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Total advert as photographed in 2012When I first came to France in the late 1960’s one of the major differences between France and England was that many houses had advertisements painted on their walls. This was obviously more prominent if the house faced onto a main road. The adverts were largely for alcoholic drinks such as Dubonnet, Suze, and Ricard, non alcoholic drinks like Coca Cola, then adverts for petrol, such as Total and Esso but there were also others less common.

When did this form of advertisement stop? It was obviously laborious to paint the advert on the walls. Once it was possible to print large sheets of paper with adverts and paste these up then this would be a preferable form of advertising. Not only would it be cheaper but it would also enable more complex images including photographs to be displayed.

Furthermore when the road system was improved by the construction of the motorway network and the duel carrriaging of old roads then perhaps the days of availability of houses close enough to the roads would have been severely reduced so I suspect this form of advertising died out in the 1960s. However if you have more concrete evidence then please let me know.

I have started taking photos of these old advertisements. They still exist but are now very faded and some are no longer recognisable. In addition because adverts were often overpainted you now get images of two adverts, one on top of another, which is quite confusing.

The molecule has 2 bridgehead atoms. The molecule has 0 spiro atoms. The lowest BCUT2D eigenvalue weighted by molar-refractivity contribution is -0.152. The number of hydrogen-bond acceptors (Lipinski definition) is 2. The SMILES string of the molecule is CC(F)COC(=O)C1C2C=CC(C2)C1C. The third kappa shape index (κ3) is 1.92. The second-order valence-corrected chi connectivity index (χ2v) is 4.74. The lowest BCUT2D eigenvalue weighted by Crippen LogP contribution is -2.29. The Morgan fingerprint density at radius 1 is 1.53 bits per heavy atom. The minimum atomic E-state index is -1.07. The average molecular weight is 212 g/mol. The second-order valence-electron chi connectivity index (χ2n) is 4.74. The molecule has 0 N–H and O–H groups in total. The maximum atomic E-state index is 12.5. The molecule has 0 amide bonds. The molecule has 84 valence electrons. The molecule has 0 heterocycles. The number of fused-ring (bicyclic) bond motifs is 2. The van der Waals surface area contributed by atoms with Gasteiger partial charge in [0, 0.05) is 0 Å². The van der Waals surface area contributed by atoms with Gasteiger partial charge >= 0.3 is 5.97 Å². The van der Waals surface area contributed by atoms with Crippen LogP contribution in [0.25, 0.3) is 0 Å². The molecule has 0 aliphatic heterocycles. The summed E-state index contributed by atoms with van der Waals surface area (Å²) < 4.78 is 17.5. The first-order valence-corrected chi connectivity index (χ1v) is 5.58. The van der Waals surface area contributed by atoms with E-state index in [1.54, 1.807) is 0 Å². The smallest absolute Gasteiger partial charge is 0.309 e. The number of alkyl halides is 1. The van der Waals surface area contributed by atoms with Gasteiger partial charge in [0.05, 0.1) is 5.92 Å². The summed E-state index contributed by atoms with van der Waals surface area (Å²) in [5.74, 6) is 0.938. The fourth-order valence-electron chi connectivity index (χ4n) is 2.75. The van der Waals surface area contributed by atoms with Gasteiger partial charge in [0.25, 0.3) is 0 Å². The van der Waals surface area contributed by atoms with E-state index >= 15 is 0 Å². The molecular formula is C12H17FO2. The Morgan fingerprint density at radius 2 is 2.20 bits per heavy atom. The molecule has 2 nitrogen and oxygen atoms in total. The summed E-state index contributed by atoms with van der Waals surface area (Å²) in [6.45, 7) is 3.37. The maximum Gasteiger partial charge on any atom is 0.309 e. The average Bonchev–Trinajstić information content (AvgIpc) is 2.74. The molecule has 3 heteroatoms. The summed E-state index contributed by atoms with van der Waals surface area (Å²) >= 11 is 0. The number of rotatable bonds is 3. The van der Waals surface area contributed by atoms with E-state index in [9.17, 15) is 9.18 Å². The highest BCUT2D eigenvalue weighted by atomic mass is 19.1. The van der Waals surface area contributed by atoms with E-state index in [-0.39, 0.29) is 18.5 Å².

Recently I took a trip down the N10 from Ruffec towards Angouleme and turned off at several places, for example Mansle to follow the old N10 and take photos of adverts which are still visible….sort of.

With a lot of time and patience it is possible to digitally restore these adverts to something like their original appearance. One has to maximise the picture and then look for a bit of paintwork that looks as near as possible to the original. Then  that colour can be copied and cloned  across the  rest of the advertisement where that colour was used. One then moves on to the next colour and so on till  all the colours have been restored and the advert looks something like it would have done the day it was painted.

I have done this for two adverts, one for Total which I photographed in Les Salles Negres and another for Azur which I photographed in Mansle.

If you know where there are any more of these old adverts then please let me know.

I have looked these up on the internet and there is not much info available. There is a site on FLICKR and a couple of others from America. It seems that these adverts are also refered to as ghost signs or fading ads or brickads.

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